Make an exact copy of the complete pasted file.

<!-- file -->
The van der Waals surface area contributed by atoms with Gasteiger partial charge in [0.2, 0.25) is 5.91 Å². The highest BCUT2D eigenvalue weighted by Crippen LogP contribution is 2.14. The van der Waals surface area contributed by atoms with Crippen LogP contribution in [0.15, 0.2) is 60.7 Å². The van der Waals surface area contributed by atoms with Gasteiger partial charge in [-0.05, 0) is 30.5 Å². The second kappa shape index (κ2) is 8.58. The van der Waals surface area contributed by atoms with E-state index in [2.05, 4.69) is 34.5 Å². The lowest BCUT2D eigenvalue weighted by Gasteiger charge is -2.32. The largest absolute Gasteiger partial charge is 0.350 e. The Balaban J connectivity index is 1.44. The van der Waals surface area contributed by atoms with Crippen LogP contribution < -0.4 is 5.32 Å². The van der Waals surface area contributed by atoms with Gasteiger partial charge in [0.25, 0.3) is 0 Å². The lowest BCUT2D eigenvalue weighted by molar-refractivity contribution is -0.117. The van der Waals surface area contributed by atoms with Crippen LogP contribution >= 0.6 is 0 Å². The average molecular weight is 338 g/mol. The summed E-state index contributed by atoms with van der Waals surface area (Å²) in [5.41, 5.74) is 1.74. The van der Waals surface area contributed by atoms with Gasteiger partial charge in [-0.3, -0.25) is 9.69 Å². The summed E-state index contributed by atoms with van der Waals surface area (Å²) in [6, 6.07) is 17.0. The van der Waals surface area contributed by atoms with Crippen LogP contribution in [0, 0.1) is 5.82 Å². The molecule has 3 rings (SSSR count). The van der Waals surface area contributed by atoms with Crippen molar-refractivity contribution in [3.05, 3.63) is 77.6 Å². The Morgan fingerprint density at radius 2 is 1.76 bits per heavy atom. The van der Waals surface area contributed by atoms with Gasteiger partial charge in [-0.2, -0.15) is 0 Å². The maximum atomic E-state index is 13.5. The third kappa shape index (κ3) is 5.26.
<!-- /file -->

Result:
The van der Waals surface area contributed by atoms with Gasteiger partial charge in [0.2, 0.25) is 5.91 Å². The highest BCUT2D eigenvalue weighted by Crippen LogP contribution is 2.14. The van der Waals surface area contributed by atoms with Crippen LogP contribution in [0.15, 0.2) is 60.7 Å². The van der Waals surface area contributed by atoms with Gasteiger partial charge in [-0.05, 0) is 30.5 Å². The second kappa shape index (κ2) is 8.58. The van der Waals surface area contributed by atoms with E-state index in [2.05, 4.69) is 34.5 Å². The lowest BCUT2D eigenvalue weighted by Gasteiger charge is -2.32. The largest absolute Gasteiger partial charge is 0.350 e. The Balaban J connectivity index is 1.44. The van der Waals surface area contributed by atoms with Crippen LogP contribution < -0.4 is 5.32 Å². The van der Waals surface area contributed by atoms with Gasteiger partial charge in [0.25, 0.3) is 0 Å². The lowest BCUT2D eigenvalue weighted by molar-refractivity contribution is -0.117. The van der Waals surface area contributed by atoms with Crippen LogP contribution >= 0.6 is 0 Å². The average molecular weight is 338 g/mol. The summed E-state index contributed by atoms with van der Waals surface area (Å²) in [5.41, 5.74) is 1.74. The van der Waals surface area contributed by atoms with Gasteiger partial charge in [-0.3, -0.25) is 9.69 Å². The summed E-state index contributed by atoms with van der Waals surface area (Å²) in [6, 6.07) is 17.0. The van der Waals surface area contributed by atoms with Crippen LogP contribution in [0, 0.1) is 5.82 Å². The molecule has 3 rings (SSSR count). The van der Waals surface area contributed by atoms with Crippen molar-refractivity contribution in [3.05, 3.63) is 77.6 Å². The Morgan fingerprint density at radius 2 is 1.76 bits per heavy atom. The van der Waals surface area contributed by atoms with Gasteiger partial charge in [-0.2, -0.15) is 0 Å². The maximum atomic E-state index is 13.5. The third kappa shape index (κ3) is 5.26.